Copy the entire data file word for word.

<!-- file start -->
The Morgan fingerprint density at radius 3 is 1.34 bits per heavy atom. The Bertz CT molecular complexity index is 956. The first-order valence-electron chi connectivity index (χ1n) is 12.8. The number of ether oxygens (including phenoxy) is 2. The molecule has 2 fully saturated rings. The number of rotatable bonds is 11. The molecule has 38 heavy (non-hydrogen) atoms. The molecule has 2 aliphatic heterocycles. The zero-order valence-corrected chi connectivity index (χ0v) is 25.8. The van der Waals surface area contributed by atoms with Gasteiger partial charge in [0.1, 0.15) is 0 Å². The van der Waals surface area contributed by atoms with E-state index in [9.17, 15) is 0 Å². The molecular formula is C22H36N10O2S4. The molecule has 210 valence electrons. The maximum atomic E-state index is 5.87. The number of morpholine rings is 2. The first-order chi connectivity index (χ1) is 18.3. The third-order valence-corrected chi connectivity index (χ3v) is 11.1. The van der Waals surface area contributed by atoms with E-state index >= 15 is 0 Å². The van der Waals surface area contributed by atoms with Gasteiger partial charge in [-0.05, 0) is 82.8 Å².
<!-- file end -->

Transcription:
The Morgan fingerprint density at radius 3 is 1.34 bits per heavy atom. The Bertz CT molecular complexity index is 956. The first-order valence-electron chi connectivity index (χ1n) is 12.8. The number of ether oxygens (including phenoxy) is 2. The molecule has 2 fully saturated rings. The number of rotatable bonds is 11. The molecule has 38 heavy (non-hydrogen) atoms. The molecule has 2 aliphatic heterocycles. The zero-order valence-corrected chi connectivity index (χ0v) is 25.8. The van der Waals surface area contributed by atoms with Gasteiger partial charge in [0.1, 0.15) is 0 Å². The van der Waals surface area contributed by atoms with E-state index in [9.17, 15) is 0 Å². The molecular formula is C22H36N10O2S4. The molecule has 210 valence electrons. The maximum atomic E-state index is 5.87. The number of morpholine rings is 2. The first-order chi connectivity index (χ1) is 18.3. The third-order valence-corrected chi connectivity index (χ3v) is 11.1. The van der Waals surface area contributed by atoms with E-state index >= 15 is 0 Å². The van der Waals surface area contributed by atoms with Gasteiger partial charge in [-0.05, 0) is 82.8 Å².